by Siofra McSherry
Rihanna is a fascinating cultural figure whose output I always consume with pleasure, as she has continually defied the expectations of her genre. Her new video has generated a reaction that is intriguing in itself, with young fans expressing their desire to be kidnapped and tortured by their idol, like the video’s hapless hostage. Dazed & Confused and breathless fashion folk like it because it delivers Tarantino-lite, Instagram-filtered retro visuals with blood spatter and cult film references. Many more love it because it shows a Black woman taking power, unapologetically and unambiguously, from a white man, and that is something I can show up for. However, what has horrified me and many feminists is the fact that the video perpetuates the idea that the way you signal power is to beat up women, and the higher the social status of the woman (white, thin, blonde, wealthy) the more power you derive when you degrade her.
Some have suggested that the hostage—played by Rachel Roberts—is a legitimate target because of her race and her class. The first category is more complicated. It has been suggested that this spectacle of violence against the person of a white female is legitimate given the generations of systemic and person-to-person abuse from white womento Black women. But abuse is not a hierarchy anyone would really want to be at the top of, and the historical system is not in any way being meaningfully deconstructed here. We see an individual woman of colour taking power over an individual white man via the patriarchy's favourite technique, violent domination, and especially via the abuse of his wife, who is treated as his property. The empowerment of one woman comes at the expense of another. We know this story because we have seen it over and over again: Rihanna as protagonist takes the place of the male abuser that is this narrative’s native and its audience, and re-enacts her own—and our—abuse upon a subjugated female so stereotypically feminized that we are encouraged to not even see her as a person.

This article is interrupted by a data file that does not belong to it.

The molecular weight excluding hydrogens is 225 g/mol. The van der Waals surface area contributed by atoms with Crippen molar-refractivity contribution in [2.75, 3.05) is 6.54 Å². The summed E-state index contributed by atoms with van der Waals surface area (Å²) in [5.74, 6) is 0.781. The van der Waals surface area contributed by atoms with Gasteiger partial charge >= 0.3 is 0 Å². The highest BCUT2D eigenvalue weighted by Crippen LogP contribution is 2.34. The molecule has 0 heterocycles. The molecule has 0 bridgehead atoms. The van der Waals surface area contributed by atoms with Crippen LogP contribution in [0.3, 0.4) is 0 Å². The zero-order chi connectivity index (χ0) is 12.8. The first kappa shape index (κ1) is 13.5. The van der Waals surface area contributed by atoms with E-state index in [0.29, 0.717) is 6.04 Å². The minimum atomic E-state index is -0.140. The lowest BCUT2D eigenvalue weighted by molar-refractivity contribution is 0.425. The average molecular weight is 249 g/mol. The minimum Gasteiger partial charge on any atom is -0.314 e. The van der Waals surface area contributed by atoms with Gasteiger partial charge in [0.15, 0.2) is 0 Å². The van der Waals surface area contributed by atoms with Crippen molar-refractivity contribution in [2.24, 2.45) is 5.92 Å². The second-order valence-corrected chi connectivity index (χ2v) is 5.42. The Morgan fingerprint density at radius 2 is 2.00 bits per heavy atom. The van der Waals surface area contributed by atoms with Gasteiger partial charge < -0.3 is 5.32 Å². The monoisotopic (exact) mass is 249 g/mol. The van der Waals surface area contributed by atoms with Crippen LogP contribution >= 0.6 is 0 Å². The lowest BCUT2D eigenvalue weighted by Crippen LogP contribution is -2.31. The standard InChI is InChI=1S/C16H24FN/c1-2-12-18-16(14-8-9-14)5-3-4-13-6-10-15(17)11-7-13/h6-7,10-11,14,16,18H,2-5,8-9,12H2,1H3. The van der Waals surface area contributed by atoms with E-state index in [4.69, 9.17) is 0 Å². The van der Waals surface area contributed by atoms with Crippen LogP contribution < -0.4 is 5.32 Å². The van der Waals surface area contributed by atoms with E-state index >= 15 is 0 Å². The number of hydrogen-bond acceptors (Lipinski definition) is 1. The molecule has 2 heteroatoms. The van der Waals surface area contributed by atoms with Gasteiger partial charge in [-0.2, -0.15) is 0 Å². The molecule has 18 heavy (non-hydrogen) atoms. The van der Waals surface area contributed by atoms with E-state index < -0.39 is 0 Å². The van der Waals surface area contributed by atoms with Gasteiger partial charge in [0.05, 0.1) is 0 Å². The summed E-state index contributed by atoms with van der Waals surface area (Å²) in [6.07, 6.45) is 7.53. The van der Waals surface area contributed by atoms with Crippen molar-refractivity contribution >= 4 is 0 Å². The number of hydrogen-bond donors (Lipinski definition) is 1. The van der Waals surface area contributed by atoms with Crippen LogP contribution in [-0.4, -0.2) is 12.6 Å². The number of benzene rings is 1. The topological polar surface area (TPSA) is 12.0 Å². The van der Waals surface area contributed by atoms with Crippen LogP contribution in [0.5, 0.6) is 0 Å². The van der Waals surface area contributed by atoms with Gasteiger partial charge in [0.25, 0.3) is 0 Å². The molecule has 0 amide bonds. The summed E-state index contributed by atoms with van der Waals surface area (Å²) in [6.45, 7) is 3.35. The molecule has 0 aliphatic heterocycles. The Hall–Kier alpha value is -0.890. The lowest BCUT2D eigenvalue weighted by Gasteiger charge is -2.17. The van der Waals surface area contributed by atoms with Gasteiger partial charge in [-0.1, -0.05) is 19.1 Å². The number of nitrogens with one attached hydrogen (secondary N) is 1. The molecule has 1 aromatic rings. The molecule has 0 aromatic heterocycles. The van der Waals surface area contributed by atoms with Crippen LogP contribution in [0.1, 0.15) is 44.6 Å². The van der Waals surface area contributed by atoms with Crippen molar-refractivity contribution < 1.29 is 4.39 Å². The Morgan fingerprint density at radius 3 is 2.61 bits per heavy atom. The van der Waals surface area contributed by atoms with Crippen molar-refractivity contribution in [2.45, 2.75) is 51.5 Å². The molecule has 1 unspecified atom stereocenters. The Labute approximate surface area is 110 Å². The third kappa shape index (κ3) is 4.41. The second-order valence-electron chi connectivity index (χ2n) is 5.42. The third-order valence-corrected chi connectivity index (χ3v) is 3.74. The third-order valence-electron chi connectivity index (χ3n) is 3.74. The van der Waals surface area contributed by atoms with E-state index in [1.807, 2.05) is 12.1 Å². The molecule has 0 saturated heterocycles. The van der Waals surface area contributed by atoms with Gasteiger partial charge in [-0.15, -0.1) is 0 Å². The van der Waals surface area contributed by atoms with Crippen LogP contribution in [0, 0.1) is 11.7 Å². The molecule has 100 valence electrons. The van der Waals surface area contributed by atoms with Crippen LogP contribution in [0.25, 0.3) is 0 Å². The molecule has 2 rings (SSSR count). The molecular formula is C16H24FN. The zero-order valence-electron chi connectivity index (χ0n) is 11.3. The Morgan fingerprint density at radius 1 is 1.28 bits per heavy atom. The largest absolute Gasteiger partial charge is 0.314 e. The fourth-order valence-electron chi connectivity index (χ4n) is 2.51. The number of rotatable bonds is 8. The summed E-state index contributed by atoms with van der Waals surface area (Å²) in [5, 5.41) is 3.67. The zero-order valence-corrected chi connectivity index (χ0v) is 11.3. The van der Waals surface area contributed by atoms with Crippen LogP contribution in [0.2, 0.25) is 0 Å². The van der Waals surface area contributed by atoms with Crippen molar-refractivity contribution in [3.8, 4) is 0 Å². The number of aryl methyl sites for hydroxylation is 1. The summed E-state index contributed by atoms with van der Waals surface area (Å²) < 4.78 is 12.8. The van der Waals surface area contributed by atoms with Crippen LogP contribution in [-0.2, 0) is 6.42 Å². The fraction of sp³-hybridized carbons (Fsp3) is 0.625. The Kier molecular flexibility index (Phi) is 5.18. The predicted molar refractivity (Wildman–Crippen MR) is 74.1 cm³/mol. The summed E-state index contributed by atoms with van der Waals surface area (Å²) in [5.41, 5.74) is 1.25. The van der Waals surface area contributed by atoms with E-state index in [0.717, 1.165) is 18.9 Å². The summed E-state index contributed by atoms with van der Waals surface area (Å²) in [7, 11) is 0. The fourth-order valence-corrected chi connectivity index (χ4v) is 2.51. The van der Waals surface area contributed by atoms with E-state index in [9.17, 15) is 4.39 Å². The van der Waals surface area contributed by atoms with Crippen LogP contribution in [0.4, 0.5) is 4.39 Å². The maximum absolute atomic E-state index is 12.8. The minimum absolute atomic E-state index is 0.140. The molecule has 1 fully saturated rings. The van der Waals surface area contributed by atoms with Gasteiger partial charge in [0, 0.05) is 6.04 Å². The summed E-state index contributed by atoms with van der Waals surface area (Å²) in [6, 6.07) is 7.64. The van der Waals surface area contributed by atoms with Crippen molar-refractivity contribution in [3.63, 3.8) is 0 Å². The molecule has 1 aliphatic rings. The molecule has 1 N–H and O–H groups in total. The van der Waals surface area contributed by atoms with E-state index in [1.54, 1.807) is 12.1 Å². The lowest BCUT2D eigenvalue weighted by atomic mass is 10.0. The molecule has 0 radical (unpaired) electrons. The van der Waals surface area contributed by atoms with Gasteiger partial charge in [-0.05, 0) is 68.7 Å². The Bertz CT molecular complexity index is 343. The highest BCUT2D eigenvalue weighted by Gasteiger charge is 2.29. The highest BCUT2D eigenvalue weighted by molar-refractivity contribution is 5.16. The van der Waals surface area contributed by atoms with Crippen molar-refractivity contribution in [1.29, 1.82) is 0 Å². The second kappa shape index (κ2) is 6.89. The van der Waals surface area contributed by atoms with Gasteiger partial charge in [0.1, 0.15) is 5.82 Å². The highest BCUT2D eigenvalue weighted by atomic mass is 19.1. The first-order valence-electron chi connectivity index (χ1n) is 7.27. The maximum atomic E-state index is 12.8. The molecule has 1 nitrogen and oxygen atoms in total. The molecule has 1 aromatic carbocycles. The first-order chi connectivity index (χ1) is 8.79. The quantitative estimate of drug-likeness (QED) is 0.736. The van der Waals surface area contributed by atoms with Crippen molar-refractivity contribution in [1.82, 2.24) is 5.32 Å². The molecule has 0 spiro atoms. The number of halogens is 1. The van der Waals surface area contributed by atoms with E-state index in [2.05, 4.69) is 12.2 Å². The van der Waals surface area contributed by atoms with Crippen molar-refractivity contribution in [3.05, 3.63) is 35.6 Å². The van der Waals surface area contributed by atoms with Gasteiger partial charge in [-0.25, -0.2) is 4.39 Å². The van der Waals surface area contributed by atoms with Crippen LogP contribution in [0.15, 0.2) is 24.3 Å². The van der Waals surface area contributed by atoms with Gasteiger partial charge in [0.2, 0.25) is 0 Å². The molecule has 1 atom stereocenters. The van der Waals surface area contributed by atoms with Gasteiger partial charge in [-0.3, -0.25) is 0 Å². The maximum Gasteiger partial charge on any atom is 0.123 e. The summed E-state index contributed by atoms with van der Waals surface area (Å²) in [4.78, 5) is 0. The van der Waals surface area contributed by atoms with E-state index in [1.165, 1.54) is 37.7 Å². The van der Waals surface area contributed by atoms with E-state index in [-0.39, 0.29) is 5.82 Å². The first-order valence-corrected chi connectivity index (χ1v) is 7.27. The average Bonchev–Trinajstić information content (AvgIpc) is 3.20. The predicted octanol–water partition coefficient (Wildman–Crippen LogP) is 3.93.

Therein lies the second category: class. The female victim of BBHMM is a parody of a woman, some women have said; a cartoon representation of all-American feminine aspiration, rich, white, thin, with an impractical dog, and therefore not a reasonable object of empathy. Her symbolic value overrides her personhood. Even her breasts override her personhood. The stark difference in the treatment of Rihanna’s nudity and that of her female victim is telling. Rihanna’s body is adorned with the blood of her antagonist and the cash she has earned for displaying it, in an unambiguous statement of power and control over the circumstances of her nakedness. This is the same point made so magnificently by her appearance at last year’s CDFA awards wearing nothing but Swarovski crystals. Her victim, on the other hand, is gagged, suspended, silenced, her breasts filling the screen in lieu of her agency or characterisation. The male victim, of course, remains clothed throughout. Nobody wants to see a naked accountant, right?
Rihanna’s character in BBHMM expresses a legitimate rage as a woman of colour in the most hostile of industries, a psychotic iconoclast, and she is adored for it. I am told that I am not the audience for this work, that this is a warning, a recalibration, a calling out of the historical, collective complicity of white womanhood in patriarchy and systemic racism; and that may be true. However, the target of the video’s violence is yet another sacrificial, stripped, tortured female body, objectified beyond the point of standing for anything, even herself. The target is not the patriarchy, nor racism, nor even an individual male abuser, as in the video for Man Down. In that story Rihanna’s revenge killing of her character’s rapist is questioned in the lyrics, which express guilt and sorrow. The Rihanna of 2015 seems to have evolved beyond regret or moral nuance. Even Tarantino’s unpleasant revenge fantasies are directed at Hitler, or slave-owners, or the guy that shot your entire wedding party and stole your baby. In BBHMM Rihanna is pissed that someone withheld part of the $120 million she is worth—an offence that calls for a lawyer, not dismemberment. The major brunt of the fantasy isn’t even bourne by the actual perpetrator.
In the end, the point of BBHMM is the glorious spectacle of a young Black woman wielding power with an icy and unwavering focus on the fulfilment of her will. However, while power may mean gaining the upper hand at any cost, empowerment implies liberation from the system that oppresses, not its endless restaging. I could watch Rihanna be a badass all day, but I must question whether the means by which she gains and demonstrates power—through the subjugation of another woman—are useful or constructive in the long run.
Siofra McSherry is a writer, researcher and doctoral scholar. She has published her poetry widely and writes art reviews for thisistomorrow.info.